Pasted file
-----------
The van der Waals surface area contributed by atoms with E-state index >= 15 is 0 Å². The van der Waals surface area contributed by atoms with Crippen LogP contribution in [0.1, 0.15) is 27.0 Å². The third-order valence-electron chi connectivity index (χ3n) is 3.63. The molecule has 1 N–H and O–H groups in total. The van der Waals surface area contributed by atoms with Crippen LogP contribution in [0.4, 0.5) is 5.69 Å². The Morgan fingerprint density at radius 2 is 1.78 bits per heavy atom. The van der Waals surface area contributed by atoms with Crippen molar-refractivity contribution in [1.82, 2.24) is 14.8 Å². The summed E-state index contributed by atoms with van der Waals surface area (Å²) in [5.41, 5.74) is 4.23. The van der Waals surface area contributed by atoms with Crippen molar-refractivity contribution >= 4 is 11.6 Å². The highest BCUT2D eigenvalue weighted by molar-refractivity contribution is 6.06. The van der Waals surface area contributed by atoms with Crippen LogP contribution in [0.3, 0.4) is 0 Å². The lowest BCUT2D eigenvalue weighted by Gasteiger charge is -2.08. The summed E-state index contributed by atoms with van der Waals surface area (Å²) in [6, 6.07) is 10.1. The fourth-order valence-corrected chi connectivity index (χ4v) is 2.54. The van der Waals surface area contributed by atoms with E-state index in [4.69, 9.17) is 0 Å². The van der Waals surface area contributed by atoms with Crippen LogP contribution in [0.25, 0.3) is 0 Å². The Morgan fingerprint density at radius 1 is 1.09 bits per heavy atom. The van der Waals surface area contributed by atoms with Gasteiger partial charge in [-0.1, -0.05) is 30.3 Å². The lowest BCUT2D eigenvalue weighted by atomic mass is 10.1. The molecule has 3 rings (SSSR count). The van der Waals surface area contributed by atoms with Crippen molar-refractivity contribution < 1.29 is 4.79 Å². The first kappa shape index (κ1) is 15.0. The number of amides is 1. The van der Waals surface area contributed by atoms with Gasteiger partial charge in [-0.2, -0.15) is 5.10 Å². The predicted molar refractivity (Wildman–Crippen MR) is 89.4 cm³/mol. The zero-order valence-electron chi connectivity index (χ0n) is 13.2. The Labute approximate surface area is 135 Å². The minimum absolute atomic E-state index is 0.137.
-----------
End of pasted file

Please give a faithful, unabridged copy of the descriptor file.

The van der Waals surface area contributed by atoms with E-state index >= 15 is 0 Å². The van der Waals surface area contributed by atoms with Crippen LogP contribution in [0.1, 0.15) is 27.0 Å². The third-order valence-electron chi connectivity index (χ3n) is 3.63. The molecule has 1 N–H and O–H groups in total. The van der Waals surface area contributed by atoms with Crippen LogP contribution in [0.4, 0.5) is 5.69 Å². The Morgan fingerprint density at radius 2 is 1.78 bits per heavy atom. The van der Waals surface area contributed by atoms with Crippen molar-refractivity contribution in [1.82, 2.24) is 14.8 Å². The summed E-state index contributed by atoms with van der Waals surface area (Å²) in [5.41, 5.74) is 4.23. The van der Waals surface area contributed by atoms with Crippen molar-refractivity contribution >= 4 is 11.6 Å². The highest BCUT2D eigenvalue weighted by molar-refractivity contribution is 6.06. The van der Waals surface area contributed by atoms with Crippen LogP contribution in [0.3, 0.4) is 0 Å². The lowest BCUT2D eigenvalue weighted by Gasteiger charge is -2.08. The summed E-state index contributed by atoms with van der Waals surface area (Å²) in [6, 6.07) is 10.1. The fourth-order valence-corrected chi connectivity index (χ4v) is 2.54. The van der Waals surface area contributed by atoms with E-state index in [4.69, 9.17) is 0 Å². The van der Waals surface area contributed by atoms with Crippen LogP contribution in [0.25, 0.3) is 0 Å². The Morgan fingerprint density at radius 1 is 1.09 bits per heavy atom. The van der Waals surface area contributed by atoms with Gasteiger partial charge in [-0.1, -0.05) is 30.3 Å². The lowest BCUT2D eigenvalue weighted by atomic mass is 10.1. The molecule has 3 rings (SSSR count). The van der Waals surface area contributed by atoms with Crippen molar-refractivity contribution < 1.29 is 4.79 Å². The first kappa shape index (κ1) is 15.0. The number of amides is 1. The van der Waals surface area contributed by atoms with Gasteiger partial charge in [-0.2, -0.15) is 5.10 Å². The predicted molar refractivity (Wildman–Crippen MR) is 89.4 cm³/mol. The zero-order valence-electron chi connectivity index (χ0n) is 13.2. The Labute approximate surface area is 135 Å². The minimum absolute atomic E-state index is 0.137.